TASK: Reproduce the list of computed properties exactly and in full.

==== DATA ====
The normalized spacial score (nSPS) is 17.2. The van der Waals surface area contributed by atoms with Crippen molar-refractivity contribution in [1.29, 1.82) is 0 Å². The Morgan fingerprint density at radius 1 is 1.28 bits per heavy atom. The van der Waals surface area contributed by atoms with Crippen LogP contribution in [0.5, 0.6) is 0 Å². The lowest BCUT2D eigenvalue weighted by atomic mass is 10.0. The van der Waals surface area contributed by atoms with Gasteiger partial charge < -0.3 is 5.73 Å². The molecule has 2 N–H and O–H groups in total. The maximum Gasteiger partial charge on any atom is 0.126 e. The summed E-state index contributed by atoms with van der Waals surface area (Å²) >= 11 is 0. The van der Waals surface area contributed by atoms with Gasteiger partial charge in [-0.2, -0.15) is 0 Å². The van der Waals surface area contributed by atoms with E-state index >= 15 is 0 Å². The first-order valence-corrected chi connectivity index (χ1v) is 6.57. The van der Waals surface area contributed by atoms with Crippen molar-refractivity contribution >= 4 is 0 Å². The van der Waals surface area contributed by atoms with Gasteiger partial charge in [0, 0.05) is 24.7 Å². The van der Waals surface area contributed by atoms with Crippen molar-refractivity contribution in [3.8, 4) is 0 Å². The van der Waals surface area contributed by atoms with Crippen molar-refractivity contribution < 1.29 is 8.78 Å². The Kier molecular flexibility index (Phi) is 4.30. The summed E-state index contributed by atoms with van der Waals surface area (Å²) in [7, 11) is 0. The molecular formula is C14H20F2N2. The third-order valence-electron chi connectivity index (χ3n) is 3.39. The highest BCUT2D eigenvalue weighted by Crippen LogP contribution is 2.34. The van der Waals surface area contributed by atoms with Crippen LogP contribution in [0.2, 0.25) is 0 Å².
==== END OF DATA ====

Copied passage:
The normalized spacial score (nSPS) is 17.2. The van der Waals surface area contributed by atoms with Crippen molar-refractivity contribution in [1.29, 1.82) is 0 Å². The Morgan fingerprint density at radius 1 is 1.28 bits per heavy atom. The van der Waals surface area contributed by atoms with Crippen LogP contribution in [0.5, 0.6) is 0 Å². The lowest BCUT2D eigenvalue weighted by atomic mass is 10.0. The van der Waals surface area contributed by atoms with Gasteiger partial charge < -0.3 is 5.73 Å². The molecule has 2 N–H and O–H groups in total. The maximum Gasteiger partial charge on any atom is 0.126 e. The summed E-state index contributed by atoms with van der Waals surface area (Å²) >= 11 is 0. The van der Waals surface area contributed by atoms with Gasteiger partial charge in [-0.2, -0.15) is 0 Å². The van der Waals surface area contributed by atoms with E-state index >= 15 is 0 Å². The first-order valence-corrected chi connectivity index (χ1v) is 6.57. The van der Waals surface area contributed by atoms with Crippen molar-refractivity contribution >= 4 is 0 Å². The van der Waals surface area contributed by atoms with Gasteiger partial charge in [0, 0.05) is 24.7 Å². The van der Waals surface area contributed by atoms with Crippen molar-refractivity contribution in [3.8, 4) is 0 Å². The van der Waals surface area contributed by atoms with Crippen molar-refractivity contribution < 1.29 is 8.78 Å². The Kier molecular flexibility index (Phi) is 4.30. The summed E-state index contributed by atoms with van der Waals surface area (Å²) in [7, 11) is 0. The molecular formula is C14H20F2N2. The third-order valence-electron chi connectivity index (χ3n) is 3.39. The highest BCUT2D eigenvalue weighted by Crippen LogP contribution is 2.34. The van der Waals surface area contributed by atoms with Crippen LogP contribution in [0.2, 0.25) is 0 Å².